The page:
Updated 1/10/22

Updated Visitation Policy (1/22)

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Answering Your Diabetes Questions. Learn Risk Factors, Symptoms, & More.

Just over one in 10 Americans has diabetes—for perspective, that’s 34.2 million people. In addition to this, one in three Americans has what’s called prediabetes. Diabetes affects a large swath of the U.S. population, so it’s important to get educated. Keep reading for information on risk factors, symptoms, and more. 

First Thing’s First—What Is Diabetes?

Diabetes is a condition wherein your body isn’t able to process and use glucose from food properly. This causes a buildup of extra sugar in your bloodstream. You’ve probably heard of several different types of diabetes—and while they’re caused by different things—they all result in this same problem. 

Here is a rundown of the different types of diabetes, and what causes them:

Type 1 Diabetes

Type 1 diabetes is considered an autoimmune disease, meaning that your body attacks itself in some way. This type is also referred to as insulin-dependent diabetes because people with this type have to take insulin every day. This type is usually diagnosed early on in children, which is why you’ll sometimes hear it called “juvenile diabetes” as well. 

Type 2 Diabetes

Type 2 is the most common kind of diabetes, consisting of up to 95% of all diabetes conditions. If you have type 2 diabetes, your body either doesn’t make enough insulin (so you have to supplement) or your body doesn’t respond correctly to the insulin your body produces. You might hear type 2 diabetes referred to as either insulin-resistant diabetes or adult-onset diabetes, since it’s usually found in older individuals. 

Gestational Diabetes 

As the name implies, this kind of diabetes develops while a woman is pregnant. It usually goes away once the pregnancy is over, but it can increase the risk of developing type 2 diabetes later on.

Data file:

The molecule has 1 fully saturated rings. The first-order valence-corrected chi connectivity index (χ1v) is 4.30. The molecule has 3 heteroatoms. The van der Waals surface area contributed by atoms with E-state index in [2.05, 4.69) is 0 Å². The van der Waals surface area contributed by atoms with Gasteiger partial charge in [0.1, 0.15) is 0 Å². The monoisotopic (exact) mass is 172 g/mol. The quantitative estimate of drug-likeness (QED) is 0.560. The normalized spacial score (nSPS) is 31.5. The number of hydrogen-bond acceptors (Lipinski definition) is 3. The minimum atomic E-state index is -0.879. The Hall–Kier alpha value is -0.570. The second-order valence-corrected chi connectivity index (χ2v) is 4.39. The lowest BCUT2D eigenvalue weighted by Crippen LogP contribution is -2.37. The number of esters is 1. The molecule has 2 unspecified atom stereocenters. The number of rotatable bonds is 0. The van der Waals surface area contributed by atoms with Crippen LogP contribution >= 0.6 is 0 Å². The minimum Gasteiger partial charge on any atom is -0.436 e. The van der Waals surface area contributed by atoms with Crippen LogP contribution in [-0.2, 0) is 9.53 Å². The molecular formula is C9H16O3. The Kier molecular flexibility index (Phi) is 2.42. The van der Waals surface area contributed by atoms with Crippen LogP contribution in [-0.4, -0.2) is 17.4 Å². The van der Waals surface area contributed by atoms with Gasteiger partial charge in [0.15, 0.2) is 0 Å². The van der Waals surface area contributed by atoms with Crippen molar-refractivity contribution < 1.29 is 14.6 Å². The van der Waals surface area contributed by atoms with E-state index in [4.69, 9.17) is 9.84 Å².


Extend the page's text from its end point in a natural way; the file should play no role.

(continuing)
Prediabetes

Like we mentioned at the beginning of this article, one in three Americans have prediabetes—or the stage before type 2 diabetes. This basically means that your blood’s glucose levels are higher than normal, but not high enough to qualify as type 2 diabetes. 

Common Causes of Diabetes

While it depends greatly on the type of diabetes, there are a lot of things that can contribute to your risk of having or developing diabetes. For type 1 diabetes, the most common cause is a family history since it’s an autoimmune disease. For type 2 diabetes, which can be developed at any age, being overweight, smoking, having high blood pressure, and more can increase your risk. 

Symptoms of Diabetes

If you think you or a loved one might have diabetes, there are several symptoms you should be on the lookout for. Some of the most widely known symptoms include numbness or tingling in the hands or feet and cuts or sores that are abnormally slow to heal. Other symptoms include frequent urination, blurred vision, fatigue, increased thirst and dry mouth, and frequent, unexplained infections. If you have a family history of diabetes, that’s all the more reason to be aware and cautious. 

Need More Diabetes Answers?

If you suspect you or a loved one might have diabetes, you should schedule an appointment with your healthcare provider as soon as you can. They’ll be able to answer any questions you have, and get a treatment in place so you can enjoy your life while safely managing your diabetes!